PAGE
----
With only a small counter and shop front, Black Toast is deceptively large. It goes back fairly deep, opening into a decent seating area. And it’s a good thing too, because it usually gets pretty crowded on weekends.
Packets of Campos Coffee, Sonoma and Madhouse Muesli and Black Toast’s very own organic chai line shelves as you enter, all available for purchase. There are also Sonoma sourdoughs and small range of fairly standard cakes and pastries laid out in the rustic wooden counter. The further you walk, the more industrial it gets, with graffiti art covering the walls, exposed pipe, etc. However, rather than feeling like you’re inside a suspiciously clean warehouse or factory, like most industrial-type eateries, you feel like you’re sitting outside it, on the street.
At $3.50, the coffee wasn’t particularly notable, just good given the lack of options around. This made me consider that perhaps the food and seating was the main drawing point of Black Toast, and the reason behind its popularity. Then the packaged chai got me thinking; maybe I ordered the wrong drink…so I went back to try the chai latte. I don’t know that they use their actual mix of herbs and spices you see in the packets or whether it’s some kind of powder, but the result is pretty damn tasty and full of cinnamon.
Regular coffee/chai: $3.50
43 Booth Street, Annadale
Sydney has no shortage of chocolatiers. Consumers definitely have an extensive selection when it comes to gifting delicate fine chocolates upon their friends and themselves. And although Belle Fleur isn’t one of the oldest chocolate stores, it does have over 30 years of experience in dreaming up exciting new creations and pleasing the public.
The stores themselves have a very homely authentic feel, although that is challenged somewhat when you come across the “novelty” chocolate section (chocolate iPhones, soccer balls and what not).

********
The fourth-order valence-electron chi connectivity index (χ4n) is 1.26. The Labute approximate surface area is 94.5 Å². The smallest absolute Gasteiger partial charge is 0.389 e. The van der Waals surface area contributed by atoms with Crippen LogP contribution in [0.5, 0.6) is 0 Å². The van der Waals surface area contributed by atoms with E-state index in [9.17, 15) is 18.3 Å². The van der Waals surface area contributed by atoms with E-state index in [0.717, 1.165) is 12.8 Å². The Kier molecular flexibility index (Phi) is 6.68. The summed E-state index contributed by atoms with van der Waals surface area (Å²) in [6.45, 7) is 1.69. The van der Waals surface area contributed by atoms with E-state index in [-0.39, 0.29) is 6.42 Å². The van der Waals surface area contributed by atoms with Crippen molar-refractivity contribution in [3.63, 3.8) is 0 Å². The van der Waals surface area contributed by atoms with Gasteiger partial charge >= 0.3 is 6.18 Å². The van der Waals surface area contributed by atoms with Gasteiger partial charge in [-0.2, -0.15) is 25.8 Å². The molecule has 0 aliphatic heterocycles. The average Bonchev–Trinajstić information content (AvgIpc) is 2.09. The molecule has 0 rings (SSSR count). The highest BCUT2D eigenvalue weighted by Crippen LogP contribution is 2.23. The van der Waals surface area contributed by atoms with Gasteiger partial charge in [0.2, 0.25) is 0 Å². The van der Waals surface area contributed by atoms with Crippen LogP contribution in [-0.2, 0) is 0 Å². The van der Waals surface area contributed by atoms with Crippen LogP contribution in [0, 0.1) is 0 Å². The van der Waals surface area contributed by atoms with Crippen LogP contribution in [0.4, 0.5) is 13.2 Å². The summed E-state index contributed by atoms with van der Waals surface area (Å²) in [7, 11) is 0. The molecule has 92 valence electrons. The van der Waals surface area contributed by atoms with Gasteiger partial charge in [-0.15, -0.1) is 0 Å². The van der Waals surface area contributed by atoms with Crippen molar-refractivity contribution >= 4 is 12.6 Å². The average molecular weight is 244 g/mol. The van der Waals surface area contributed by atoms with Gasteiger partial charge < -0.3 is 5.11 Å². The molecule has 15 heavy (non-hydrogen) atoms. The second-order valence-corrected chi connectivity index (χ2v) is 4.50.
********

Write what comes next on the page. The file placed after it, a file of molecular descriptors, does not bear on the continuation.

The selection of fine chocolate flavours is impressive though. If you’re finding gifts for your overseas friends, there’s a great range of Australian-themed flavours; ANZAC, wattleseed, lamington, beetroot ganache (don’t be put off, it’s really good) and eucalyptus. What stood out the most though, was the selection of chocolates that had fresh whipped cream in them. This is something that I haven’t seen in other chocolate stores and it’s damn amazing. In particular, I recommend the Melba; a combination of peaches and cream covered in milk chocolate, or the Tear Drop; whipped cream mixed with honey and praline atop a crispy nougat base all encased in milk chocolate with dollops of white chocolate on top.
You can also buy chocolate bars, chocolate coated goods and cooking chocolate, but these aren’t as impressive as the fine chocolate range (and Haighs has got you pretty well covered on that front). The hot chocolate is worth a try though; served hot in store and made from single origin beans, it’s rich and sweet but still has that real cocoa taste rather than sickly chocolate syrup.
Hot chocolate $3.50
Fine chocolates around $2 each
584 Paramatta Road, Petersham
658 Darling Street, Rozelle
Images from Belle Fleur’s Facebook and website.